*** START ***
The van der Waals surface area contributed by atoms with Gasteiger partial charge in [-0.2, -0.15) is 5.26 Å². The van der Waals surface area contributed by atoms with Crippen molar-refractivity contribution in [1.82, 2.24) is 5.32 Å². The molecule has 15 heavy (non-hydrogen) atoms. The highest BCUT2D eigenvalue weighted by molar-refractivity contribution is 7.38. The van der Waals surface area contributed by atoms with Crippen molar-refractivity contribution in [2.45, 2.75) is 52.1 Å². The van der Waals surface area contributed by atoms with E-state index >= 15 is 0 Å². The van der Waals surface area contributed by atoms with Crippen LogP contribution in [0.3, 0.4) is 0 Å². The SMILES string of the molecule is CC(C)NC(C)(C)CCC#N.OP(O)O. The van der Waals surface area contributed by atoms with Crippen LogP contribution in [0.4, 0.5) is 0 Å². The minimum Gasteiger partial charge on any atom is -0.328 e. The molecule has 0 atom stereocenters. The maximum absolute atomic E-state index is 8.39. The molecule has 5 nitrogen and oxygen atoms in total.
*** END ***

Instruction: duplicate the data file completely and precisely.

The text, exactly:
The van der Waals surface area contributed by atoms with Gasteiger partial charge in [-0.2, -0.15) is 5.26 Å². The van der Waals surface area contributed by atoms with Crippen molar-refractivity contribution in [1.82, 2.24) is 5.32 Å². The molecule has 15 heavy (non-hydrogen) atoms. The highest BCUT2D eigenvalue weighted by molar-refractivity contribution is 7.38. The van der Waals surface area contributed by atoms with Crippen molar-refractivity contribution in [2.45, 2.75) is 52.1 Å². The van der Waals surface area contributed by atoms with E-state index >= 15 is 0 Å². The van der Waals surface area contributed by atoms with Crippen LogP contribution in [0.3, 0.4) is 0 Å². The SMILES string of the molecule is CC(C)NC(C)(C)CCC#N.OP(O)O. The van der Waals surface area contributed by atoms with Crippen LogP contribution in [0.4, 0.5) is 0 Å². The minimum Gasteiger partial charge on any atom is -0.328 e. The molecule has 0 atom stereocenters. The maximum absolute atomic E-state index is 8.39. The molecule has 5 nitrogen and oxygen atoms in total.